Proud to Represent LGBTQ+ Lives

London saw its first Gay Pride rally in 1972. Since then Pride has developed and grown to become an annual and widely attended event.

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First London Gay Pride rally in 1972. Photograph by Brian Hart, part of the Campaign For Homosexual Equality (CHE) archive at Bishopsgate Institute

Last weekend members of the V&A’s LGBTQ Group joined forces with colleagues from the Museums Association, Royal Museums Greenwich, the Natural History Museum, Tate, Horniman Museum & Gardens, the Jewish Museum, London Metropolitan Archives, the National Archives and the Science Museum. Our 150-strong group made history as we officially marched for the first time under the banner (literally!) of UK Museums and Archives.

Just some of the museum, library, archive and gallery colleagues we marched alongside

Just some of the museum, gallery and archive colleagues we marched alongside

Each of us had our own personal reasons for marching but together we wanted to collectively promote museums and archives as LGBTQ-friendly spaces. As the photograph above suggests, it was a fun day and it was lovely to get such positive responses from the crowd as we marched.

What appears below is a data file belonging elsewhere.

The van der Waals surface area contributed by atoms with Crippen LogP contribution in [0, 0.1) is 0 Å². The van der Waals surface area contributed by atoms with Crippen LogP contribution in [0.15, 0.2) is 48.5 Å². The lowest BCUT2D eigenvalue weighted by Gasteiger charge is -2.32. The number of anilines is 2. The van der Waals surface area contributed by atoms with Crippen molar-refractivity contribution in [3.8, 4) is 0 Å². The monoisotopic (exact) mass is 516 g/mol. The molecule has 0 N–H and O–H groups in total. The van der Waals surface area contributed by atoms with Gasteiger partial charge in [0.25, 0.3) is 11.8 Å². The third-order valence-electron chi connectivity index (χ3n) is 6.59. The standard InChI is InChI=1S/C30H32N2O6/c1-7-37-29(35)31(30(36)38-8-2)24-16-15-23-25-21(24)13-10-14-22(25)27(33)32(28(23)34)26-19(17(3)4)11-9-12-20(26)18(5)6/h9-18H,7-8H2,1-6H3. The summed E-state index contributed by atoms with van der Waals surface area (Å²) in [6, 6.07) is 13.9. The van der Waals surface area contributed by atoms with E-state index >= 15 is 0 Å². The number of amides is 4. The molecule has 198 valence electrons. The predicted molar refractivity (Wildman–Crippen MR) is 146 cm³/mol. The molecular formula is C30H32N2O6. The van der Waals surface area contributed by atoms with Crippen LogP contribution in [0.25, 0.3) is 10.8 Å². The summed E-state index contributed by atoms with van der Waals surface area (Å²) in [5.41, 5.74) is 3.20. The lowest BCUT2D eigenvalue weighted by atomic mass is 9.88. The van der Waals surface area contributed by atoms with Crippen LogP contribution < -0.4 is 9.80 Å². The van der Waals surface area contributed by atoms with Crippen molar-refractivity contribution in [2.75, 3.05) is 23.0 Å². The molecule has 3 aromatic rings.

To help identify and visually unite the group we decided to don matching t-shirts for the day. Having been volunteered to design them, I suggested letting people to personalise the backs of them to highlight particular objects or individuals related to their collections (or whatever they felt like!). On the day I was delighted to see my basic sketches of a vitrine, a frame and a book appear filled with a variety of creative additions.

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How some colleagues from other institutions chose to decorate their t-shirts

Some of our group will explain the reasons for their particular design choices in future blog posts.

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Maggie showing off her patchwork handiwork (you’ll be able to read more about this in a future post)

Thanks to the work of others in the group, we were able to hand out flyers as we marched along. These highlighted aspects of our different collections – a new one on me was the Natural History Museum’s inclusion of Franz Nopcsa von Felső-Szilvás ‘nicknamed the dinosaur baron of Transylvania … a notable historic gay paleontologist’. For the V&A, we opted for the striking Charles James dress, which is on display in Gallery 40.

The specially produced Pride flyer

The specially produced Pride flyer

 

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We have to admit that our friends at Historic Royal Palaces were winners with their humorous banner, which raised a few eyebrows and a lot of smiles

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And it was great to receive some enthusiastic feedback on social media too – thank you!

 

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